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    Jordi Moragues

    I'm having a hard time understanding the relationship between Pre-Sync Time, Sync Time and Cross. What does each one do exactly and how do they interact? Thanks.

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      Jordi Moragues

      Thanks! I didn't know that. Setting the millis in the feedback delay to just 1 I could hear the Pre-Sync effect without using the main Sync time. The problem still remains that, as soon as you set the main Sync time (or millis) to anything else than 0/1, you always have a gap of silence equal to that time before you hear any delay, including that caused by Pre-Sync. It's like Sync time always overrides Pre-Sync time, despite how it's implemented. This makes it impossible to get common ping pong delay effects (for which I assumed the device was designed), where the delay between channels has to be half of the delay between ping pong cycles. I think it would be better to leave Pre-Sync time audible before Sync time acts. Sorry for missing the old Facebook discussion and bringing this issue so late. I hadn't really used the Pulsar much till now.

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      André Michelle

      No, the pre-delay is indeed before the feedback section. The reason why you are not hearing anything is that when sync-time and millis of the feedback delay is set to zero it basically mutes the delay-line (including the pre-delay). I remember discussing this behaviour in the Facebook group and we were aware of this edge-case. In short either sync-time or millis MUST have a value other than zero.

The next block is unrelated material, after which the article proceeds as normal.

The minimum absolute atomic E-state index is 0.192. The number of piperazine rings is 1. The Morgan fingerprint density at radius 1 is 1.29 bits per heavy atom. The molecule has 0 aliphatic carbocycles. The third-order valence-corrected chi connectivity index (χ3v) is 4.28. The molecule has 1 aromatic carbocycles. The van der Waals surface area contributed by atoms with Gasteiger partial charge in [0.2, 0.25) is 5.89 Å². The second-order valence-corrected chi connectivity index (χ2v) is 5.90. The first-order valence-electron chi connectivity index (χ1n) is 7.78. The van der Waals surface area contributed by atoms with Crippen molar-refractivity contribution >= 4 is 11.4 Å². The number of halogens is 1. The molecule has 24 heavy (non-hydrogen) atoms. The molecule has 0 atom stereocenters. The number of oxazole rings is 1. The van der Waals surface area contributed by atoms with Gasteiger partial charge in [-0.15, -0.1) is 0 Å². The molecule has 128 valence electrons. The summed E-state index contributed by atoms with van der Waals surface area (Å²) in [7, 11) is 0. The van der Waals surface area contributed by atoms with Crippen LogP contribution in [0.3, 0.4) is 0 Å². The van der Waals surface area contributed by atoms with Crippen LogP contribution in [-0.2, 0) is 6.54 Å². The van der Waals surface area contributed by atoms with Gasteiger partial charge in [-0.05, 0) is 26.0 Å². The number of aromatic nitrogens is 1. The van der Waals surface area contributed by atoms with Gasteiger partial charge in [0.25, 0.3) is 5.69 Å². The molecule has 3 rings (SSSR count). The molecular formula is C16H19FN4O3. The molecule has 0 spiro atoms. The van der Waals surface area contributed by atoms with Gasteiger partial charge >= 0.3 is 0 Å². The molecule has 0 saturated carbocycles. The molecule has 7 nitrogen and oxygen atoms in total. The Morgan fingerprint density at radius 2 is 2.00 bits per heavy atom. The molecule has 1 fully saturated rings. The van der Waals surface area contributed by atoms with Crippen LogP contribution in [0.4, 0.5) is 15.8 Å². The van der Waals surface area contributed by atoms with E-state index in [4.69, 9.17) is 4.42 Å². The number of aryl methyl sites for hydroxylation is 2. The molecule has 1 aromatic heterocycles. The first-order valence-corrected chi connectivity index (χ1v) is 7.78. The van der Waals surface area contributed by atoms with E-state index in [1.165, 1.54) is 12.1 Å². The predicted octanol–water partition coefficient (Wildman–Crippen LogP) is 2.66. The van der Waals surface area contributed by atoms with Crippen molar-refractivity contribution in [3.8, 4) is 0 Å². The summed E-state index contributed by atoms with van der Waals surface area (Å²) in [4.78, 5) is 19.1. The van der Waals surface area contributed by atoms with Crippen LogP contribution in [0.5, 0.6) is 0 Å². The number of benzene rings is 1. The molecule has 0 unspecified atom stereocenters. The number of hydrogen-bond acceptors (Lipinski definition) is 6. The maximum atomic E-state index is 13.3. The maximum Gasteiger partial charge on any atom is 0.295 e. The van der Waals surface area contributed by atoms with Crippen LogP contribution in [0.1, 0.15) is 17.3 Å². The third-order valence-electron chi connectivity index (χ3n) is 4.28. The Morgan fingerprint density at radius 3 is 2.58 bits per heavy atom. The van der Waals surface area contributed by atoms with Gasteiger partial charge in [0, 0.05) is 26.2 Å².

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      Jordi Moragues

      Thanks for the explanation. The way it's implemented, it sounds like the Pre-Sync values act -after- the main Sync time. For example, if the main Sync time is 0/1 (no delay) and the Pre-Sync times are different than 0/1, you still don't hear any changes in the incoming sound. I'd expect to hear the delays caused by the Pre section even if the feedback section isn't doing anything yet. Also, probably because of this, there are some delay effects that can't be achieved with this set up. For example, I can't achieve a common 1/16 ping pong delay. The closest I can get to it is one channel delayed 1/16 in respect to the other one, and then the whole thing repeated every 1/8 note in the feedback section (which sounds correct). But because the feedback section is set to 1/8, there's an initial gap between original sound and start of repeats of 1/8. Generally speaking, you can't get an initial delay shorter than the main Sync time. But often you need an initial delay equal to the shortest Pre-Sync time. That's why it seems that the Sync time is applied first, then the Pre-Sync times are added afterwards to it. Is this a bug or is it desired behaviour? I hope I'm making sense.

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    LEMD

    Thank you!!